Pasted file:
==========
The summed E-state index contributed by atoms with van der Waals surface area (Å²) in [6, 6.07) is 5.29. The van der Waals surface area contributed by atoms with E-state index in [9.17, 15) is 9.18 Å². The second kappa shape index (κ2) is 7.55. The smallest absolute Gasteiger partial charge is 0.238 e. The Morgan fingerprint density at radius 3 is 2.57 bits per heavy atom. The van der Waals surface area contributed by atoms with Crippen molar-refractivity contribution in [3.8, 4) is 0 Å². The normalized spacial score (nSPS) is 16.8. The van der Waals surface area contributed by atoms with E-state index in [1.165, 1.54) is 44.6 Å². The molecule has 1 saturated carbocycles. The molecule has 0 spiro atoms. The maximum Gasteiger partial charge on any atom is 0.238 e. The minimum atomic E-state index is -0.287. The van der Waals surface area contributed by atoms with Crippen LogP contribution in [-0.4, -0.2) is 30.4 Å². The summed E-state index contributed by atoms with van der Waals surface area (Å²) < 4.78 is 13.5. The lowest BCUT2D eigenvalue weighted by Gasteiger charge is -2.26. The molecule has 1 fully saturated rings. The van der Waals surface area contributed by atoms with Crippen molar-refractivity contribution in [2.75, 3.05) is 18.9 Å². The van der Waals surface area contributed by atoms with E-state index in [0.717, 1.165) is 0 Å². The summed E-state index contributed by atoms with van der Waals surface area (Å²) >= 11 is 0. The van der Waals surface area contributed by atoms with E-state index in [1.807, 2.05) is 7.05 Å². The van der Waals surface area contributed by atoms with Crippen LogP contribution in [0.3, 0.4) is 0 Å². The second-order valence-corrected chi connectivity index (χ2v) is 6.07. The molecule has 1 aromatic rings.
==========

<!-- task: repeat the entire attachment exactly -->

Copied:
The summed E-state index contributed by atoms with van der Waals surface area (Å²) in [6, 6.07) is 5.29. The van der Waals surface area contributed by atoms with E-state index in [9.17, 15) is 9.18 Å². The second kappa shape index (κ2) is 7.55. The smallest absolute Gasteiger partial charge is 0.238 e. The Morgan fingerprint density at radius 3 is 2.57 bits per heavy atom. The van der Waals surface area contributed by atoms with Crippen molar-refractivity contribution in [3.8, 4) is 0 Å². The normalized spacial score (nSPS) is 16.8. The van der Waals surface area contributed by atoms with E-state index in [1.165, 1.54) is 44.6 Å². The molecule has 1 saturated carbocycles. The molecule has 0 spiro atoms. The maximum Gasteiger partial charge on any atom is 0.238 e. The minimum atomic E-state index is -0.287. The van der Waals surface area contributed by atoms with Crippen LogP contribution in [-0.4, -0.2) is 30.4 Å². The summed E-state index contributed by atoms with van der Waals surface area (Å²) < 4.78 is 13.5. The lowest BCUT2D eigenvalue weighted by Gasteiger charge is -2.26. The molecule has 1 fully saturated rings. The van der Waals surface area contributed by atoms with Crippen molar-refractivity contribution in [2.75, 3.05) is 18.9 Å². The van der Waals surface area contributed by atoms with E-state index in [0.717, 1.165) is 0 Å². The summed E-state index contributed by atoms with van der Waals surface area (Å²) >= 11 is 0. The van der Waals surface area contributed by atoms with E-state index in [1.807, 2.05) is 7.05 Å². The van der Waals surface area contributed by atoms with Crippen LogP contribution in [0.3, 0.4) is 0 Å². The second-order valence-corrected chi connectivity index (χ2v) is 6.07. The molecule has 1 aromatic rings.